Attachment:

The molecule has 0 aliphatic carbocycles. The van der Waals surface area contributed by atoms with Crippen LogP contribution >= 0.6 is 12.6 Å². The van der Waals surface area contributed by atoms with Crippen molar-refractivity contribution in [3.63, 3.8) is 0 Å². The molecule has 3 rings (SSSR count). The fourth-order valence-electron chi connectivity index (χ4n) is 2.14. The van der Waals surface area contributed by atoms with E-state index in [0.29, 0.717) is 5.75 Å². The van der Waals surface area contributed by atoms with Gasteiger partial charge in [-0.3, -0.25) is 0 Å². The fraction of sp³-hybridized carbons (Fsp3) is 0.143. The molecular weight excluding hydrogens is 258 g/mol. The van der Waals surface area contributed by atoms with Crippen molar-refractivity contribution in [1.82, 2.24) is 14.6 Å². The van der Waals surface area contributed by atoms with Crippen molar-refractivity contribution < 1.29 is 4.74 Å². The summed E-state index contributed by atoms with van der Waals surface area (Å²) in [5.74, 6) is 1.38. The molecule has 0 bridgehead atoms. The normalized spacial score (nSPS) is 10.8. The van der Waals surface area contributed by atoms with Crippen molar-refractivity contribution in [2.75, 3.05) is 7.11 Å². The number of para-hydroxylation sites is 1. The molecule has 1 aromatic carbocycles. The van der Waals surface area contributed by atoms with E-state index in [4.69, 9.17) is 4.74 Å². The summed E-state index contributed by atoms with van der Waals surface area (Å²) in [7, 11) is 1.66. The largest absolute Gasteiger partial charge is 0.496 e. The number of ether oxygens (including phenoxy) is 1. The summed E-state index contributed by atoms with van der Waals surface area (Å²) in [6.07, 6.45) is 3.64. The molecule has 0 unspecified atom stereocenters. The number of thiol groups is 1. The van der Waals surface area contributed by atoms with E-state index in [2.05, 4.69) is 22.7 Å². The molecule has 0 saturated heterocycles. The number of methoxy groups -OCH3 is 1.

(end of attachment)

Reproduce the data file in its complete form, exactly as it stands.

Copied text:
The molecule has 0 aliphatic carbocycles. The van der Waals surface area contributed by atoms with Crippen LogP contribution >= 0.6 is 12.6 Å². The van der Waals surface area contributed by atoms with Crippen molar-refractivity contribution in [3.63, 3.8) is 0 Å². The molecule has 3 rings (SSSR count). The fourth-order valence-electron chi connectivity index (χ4n) is 2.14. The van der Waals surface area contributed by atoms with E-state index in [0.29, 0.717) is 5.75 Å². The van der Waals surface area contributed by atoms with Gasteiger partial charge in [-0.3, -0.25) is 0 Å². The fraction of sp³-hybridized carbons (Fsp3) is 0.143. The molecular weight excluding hydrogens is 258 g/mol. The van der Waals surface area contributed by atoms with Crippen molar-refractivity contribution in [1.82, 2.24) is 14.6 Å². The van der Waals surface area contributed by atoms with Crippen molar-refractivity contribution < 1.29 is 4.74 Å². The summed E-state index contributed by atoms with van der Waals surface area (Å²) in [5.74, 6) is 1.38. The molecule has 0 bridgehead atoms. The normalized spacial score (nSPS) is 10.8. The van der Waals surface area contributed by atoms with Crippen molar-refractivity contribution in [2.75, 3.05) is 7.11 Å². The number of para-hydroxylation sites is 1. The molecule has 1 aromatic carbocycles. The van der Waals surface area contributed by atoms with E-state index in [4.69, 9.17) is 4.74 Å². The summed E-state index contributed by atoms with van der Waals surface area (Å²) in [7, 11) is 1.66. The largest absolute Gasteiger partial charge is 0.496 e. The number of ether oxygens (including phenoxy) is 1. The summed E-state index contributed by atoms with van der Waals surface area (Å²) in [6.07, 6.45) is 3.64. The molecule has 0 unspecified atom stereocenters. The number of thiol groups is 1. The van der Waals surface area contributed by atoms with E-state index in [2.05, 4.69) is 22.7 Å². The molecule has 0 saturated heterocycles. The number of methoxy groups -OCH3 is 1.